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Posts Tagged ‘2018’

What has happened to table knives? 

When did they begin to lose their function?

blades

Function

The purpose of a knife is to cut, slice and chop – surely?  Yet, I’m not sure that table knives are designed to do that anymore.

Several times recently, especially in restaurants, I have been frustrated by having to use the knife provided, to ‘tear’ at the meat (etc.) on my plate, instead of actually cutting it.  I occasionally have had to retrieve a more robust vegetable, such as new potato, from wherever it has landed on the table after trying to cut it with my knife.

2knivesI’d be better off using a spoon!  

And, don’t even try to cut the nicely cooked almost al dente broccoli stem! Even Yorkshire Puddings fight back.

Design

Modern tableware is blunt.

It no longer serves its purpose and it’s probably down to some caring soul somewhere, thinking that we might cut ourselves. I do have sharp knives and the ones I use at the table, whilst not AS sharp, can at least cut whatever is placed in front of them.  However, not everyone has such knives anymore.

Some folks also (however), have ‘handed’ knives.

These are designed to make cutting easier for right-handed people.  Because there is a chamfer on one side of the blade, it allows the knife to have a sharper edge, but not one (apparently) that will allow the right-handed person to cut themselves.  However, unless this type of knife is specially designed for left-handed folks – they become impossible to use when in the hands of such southpaws.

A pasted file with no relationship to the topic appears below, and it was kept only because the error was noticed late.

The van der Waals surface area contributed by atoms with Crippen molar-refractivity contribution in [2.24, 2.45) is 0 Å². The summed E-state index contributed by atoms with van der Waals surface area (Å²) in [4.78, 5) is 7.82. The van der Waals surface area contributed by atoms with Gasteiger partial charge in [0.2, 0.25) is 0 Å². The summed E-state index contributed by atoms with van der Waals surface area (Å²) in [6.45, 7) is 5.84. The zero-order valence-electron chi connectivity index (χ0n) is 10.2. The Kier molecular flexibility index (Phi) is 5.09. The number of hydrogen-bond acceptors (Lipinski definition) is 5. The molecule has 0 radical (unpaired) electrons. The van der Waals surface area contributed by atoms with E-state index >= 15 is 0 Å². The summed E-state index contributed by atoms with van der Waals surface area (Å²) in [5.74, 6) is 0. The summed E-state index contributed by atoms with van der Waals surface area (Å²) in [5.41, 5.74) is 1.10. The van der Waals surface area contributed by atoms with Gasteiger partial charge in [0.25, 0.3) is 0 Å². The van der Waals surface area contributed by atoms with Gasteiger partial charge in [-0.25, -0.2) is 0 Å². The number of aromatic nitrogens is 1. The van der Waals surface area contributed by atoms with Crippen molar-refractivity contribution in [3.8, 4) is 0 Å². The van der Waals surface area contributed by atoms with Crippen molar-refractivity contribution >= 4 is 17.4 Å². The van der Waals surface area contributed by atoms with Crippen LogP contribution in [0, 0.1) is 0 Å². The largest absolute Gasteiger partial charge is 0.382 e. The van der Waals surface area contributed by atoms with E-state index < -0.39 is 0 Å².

See also Fish Knives why?.

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I recently spent an exciting, adventurous and exhilarating day, canyoning with Ultimate Rock Adventures.

James, the proprietor, has been a friend for many years and this is his second year of business.  The activities and services he offers are steadily gaining the kudos they deserve and despite my fears (e.g. I’ve never abseiled before – but I trusted James implicitly), I secured this opportunity to join a group going down the river one Saturday in June.12D6108E-4ECC-4700-BE55-CBDC3B7E1589

Based in Gibraltar, the adventure activities can take place pretty much anywhere, but mainly in Spain. The group I joined, completed the beginner’s route at Rio Guadalmina, close to Benahavis.